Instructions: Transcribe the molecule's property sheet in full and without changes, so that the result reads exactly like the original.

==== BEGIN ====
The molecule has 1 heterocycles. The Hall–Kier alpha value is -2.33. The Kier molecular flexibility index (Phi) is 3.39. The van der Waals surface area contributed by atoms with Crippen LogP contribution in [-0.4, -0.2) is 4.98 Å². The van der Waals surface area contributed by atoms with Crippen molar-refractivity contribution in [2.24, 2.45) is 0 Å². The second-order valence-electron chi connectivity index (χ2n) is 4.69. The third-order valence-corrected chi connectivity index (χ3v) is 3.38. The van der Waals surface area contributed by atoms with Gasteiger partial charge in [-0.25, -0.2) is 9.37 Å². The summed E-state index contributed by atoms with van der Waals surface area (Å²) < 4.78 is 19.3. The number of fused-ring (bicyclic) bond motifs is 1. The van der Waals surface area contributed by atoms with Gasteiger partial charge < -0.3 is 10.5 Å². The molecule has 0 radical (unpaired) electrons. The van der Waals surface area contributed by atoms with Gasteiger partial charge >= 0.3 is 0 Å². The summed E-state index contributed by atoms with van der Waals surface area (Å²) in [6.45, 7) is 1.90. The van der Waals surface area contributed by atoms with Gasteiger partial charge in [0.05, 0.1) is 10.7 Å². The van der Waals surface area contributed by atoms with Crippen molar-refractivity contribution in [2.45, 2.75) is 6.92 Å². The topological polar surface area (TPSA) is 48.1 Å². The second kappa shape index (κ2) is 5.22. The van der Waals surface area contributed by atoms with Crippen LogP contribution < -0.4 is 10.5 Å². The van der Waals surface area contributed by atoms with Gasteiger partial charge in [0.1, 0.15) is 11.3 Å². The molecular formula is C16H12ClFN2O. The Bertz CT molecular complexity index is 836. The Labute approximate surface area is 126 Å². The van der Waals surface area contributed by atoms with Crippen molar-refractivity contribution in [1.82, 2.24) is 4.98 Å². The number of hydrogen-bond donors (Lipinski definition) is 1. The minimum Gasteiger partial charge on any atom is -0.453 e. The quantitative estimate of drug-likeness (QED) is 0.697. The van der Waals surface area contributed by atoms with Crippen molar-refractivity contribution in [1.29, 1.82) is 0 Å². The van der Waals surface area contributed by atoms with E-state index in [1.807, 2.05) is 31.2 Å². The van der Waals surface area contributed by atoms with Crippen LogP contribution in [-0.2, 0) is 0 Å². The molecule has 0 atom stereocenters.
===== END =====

The molecule has 1 heterocycles. The Hall–Kier alpha value is -2.33. The Kier molecular flexibility index (Phi) is 3.39. The van der Waals surface area contributed by atoms with Crippen LogP contribution in [-0.4, -0.2) is 4.98 Å². The van der Waals surface area contributed by atoms with Crippen molar-refractivity contribution in [2.24, 2.45) is 0 Å². The second-order valence-electron chi connectivity index (χ2n) is 4.69. The third-order valence-corrected chi connectivity index (χ3v) is 3.38. The van der Waals surface area contributed by atoms with Gasteiger partial charge in [-0.25, -0.2) is 9.37 Å². The summed E-state index contributed by atoms with van der Waals surface area (Å²) < 4.78 is 19.3. The number of fused-ring (bicyclic) bond motifs is 1. The van der Waals surface area contributed by atoms with Gasteiger partial charge < -0.3 is 10.5 Å². The molecule has 0 radical (unpaired) electrons. The van der Waals surface area contributed by atoms with Gasteiger partial charge >= 0.3 is 0 Å². The summed E-state index contributed by atoms with van der Waals surface area (Å²) in [6.45, 7) is 1.90. The van der Waals surface area contributed by atoms with Gasteiger partial charge in [0.05, 0.1) is 10.7 Å². The van der Waals surface area contributed by atoms with Crippen molar-refractivity contribution in [2.45, 2.75) is 6.92 Å². The topological polar surface area (TPSA) is 48.1 Å². The second kappa shape index (κ2) is 5.22. The van der Waals surface area contributed by atoms with Crippen LogP contribution < -0.4 is 10.5 Å². The van der Waals surface area contributed by atoms with Gasteiger partial charge in [0.1, 0.15) is 11.3 Å². The molecular formula is C16H12ClFN2O. The Bertz CT molecular complexity index is 836. The Labute approximate surface area is 126 Å². The van der Waals surface area contributed by atoms with Crippen molar-refractivity contribution in [1.82, 2.24) is 4.98 Å². The number of hydrogen-bond donors (Lipinski definition) is 1. The minimum Gasteiger partial charge on any atom is -0.453 e. The quantitative estimate of drug-likeness (QED) is 0.697. The van der Waals surface area contributed by atoms with Crippen molar-refractivity contribution in [1.29, 1.82) is 0 Å². The van der Waals surface area contributed by atoms with E-state index in [1.807, 2.05) is 31.2 Å². The van der Waals surface area contributed by atoms with Crippen LogP contribution in [-0.2, 0) is 0 Å². The molecule has 0 atom stereocenters.